“Springfield has a large percentage of people who need this assistance. I work in social services and see this a lot,” said Imam Mustafaa Islam of Masjid An-Nur.
Mariam Khan said this is something the Masjid Al-Madina congregation wanted to do as helping others is an extension of being Muslim. Both mosques share the same denomination.
“It is important to serve directly in the community; it’s a requirement of our faith,” she said.
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Flyers in the neighborhood around Masjid An-Nur prior to its opening to build awareness and despite rain still drew more people than anticipated on opening day.
Islam said what separates the process from some pantries is rather than being handed a bag or box with items, visitors can choose what they’d like.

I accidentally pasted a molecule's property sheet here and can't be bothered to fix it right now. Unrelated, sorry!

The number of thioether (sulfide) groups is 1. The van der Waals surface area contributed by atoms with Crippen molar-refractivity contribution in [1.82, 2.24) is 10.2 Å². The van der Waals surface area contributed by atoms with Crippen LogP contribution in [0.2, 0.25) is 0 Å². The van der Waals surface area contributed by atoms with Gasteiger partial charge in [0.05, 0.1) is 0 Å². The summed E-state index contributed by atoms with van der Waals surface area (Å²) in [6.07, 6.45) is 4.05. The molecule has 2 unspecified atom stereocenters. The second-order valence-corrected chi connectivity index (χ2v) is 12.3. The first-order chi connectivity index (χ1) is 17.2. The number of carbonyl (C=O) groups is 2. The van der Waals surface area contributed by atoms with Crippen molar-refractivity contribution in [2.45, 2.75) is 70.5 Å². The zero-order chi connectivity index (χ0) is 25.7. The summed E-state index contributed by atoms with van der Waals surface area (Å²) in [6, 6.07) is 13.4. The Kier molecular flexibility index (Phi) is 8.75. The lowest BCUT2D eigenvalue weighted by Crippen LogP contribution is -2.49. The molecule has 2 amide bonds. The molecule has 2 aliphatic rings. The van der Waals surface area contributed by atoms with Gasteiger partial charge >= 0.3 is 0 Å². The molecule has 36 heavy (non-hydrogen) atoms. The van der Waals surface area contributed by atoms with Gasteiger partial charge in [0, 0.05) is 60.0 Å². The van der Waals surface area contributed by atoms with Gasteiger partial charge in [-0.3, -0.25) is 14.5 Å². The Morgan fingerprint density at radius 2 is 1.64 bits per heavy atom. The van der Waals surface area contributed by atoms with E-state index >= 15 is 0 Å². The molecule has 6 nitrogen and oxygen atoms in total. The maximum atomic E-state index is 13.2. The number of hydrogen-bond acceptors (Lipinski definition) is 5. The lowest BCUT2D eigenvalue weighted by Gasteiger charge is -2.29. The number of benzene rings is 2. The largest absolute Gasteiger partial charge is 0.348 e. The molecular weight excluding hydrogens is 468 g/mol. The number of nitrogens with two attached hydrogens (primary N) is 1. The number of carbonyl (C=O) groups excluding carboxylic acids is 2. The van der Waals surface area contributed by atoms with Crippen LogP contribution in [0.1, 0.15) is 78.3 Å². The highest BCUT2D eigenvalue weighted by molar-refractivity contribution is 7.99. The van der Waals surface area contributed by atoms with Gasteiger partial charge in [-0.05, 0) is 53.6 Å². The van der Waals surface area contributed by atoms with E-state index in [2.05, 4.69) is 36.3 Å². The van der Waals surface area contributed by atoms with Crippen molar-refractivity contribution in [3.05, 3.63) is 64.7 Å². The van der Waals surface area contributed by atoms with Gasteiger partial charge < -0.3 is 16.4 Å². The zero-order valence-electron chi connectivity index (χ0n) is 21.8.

The pantry stocks a variety of food staples including canned foods, cereal, potatoes, cabbage, oatmeal, soups, snacks and bread.
Organizers will survey the most popular items and could include things such as meats in the future as he greater numbers of people are expected.
Items are purchased from Second Harvest Food Bank through financial donations from members of both mosques.
Requirements to use the pantry’s services are a picture ID, being a Clark County resident and being in need of such services.
Khan said she was glad the first session went smoothly and said it will be a safe and welcoming space for those in need.
Islam said he hopes the food pantry also will show community members more of what the local Muslim community does.
“This goes a long way to show what Islam is all about. We continue to be a part of the Springfield community and help its needs,” he said.
For more information about Mercy Food Pantry, go to www.facebook.com/mercyfoodpantry/.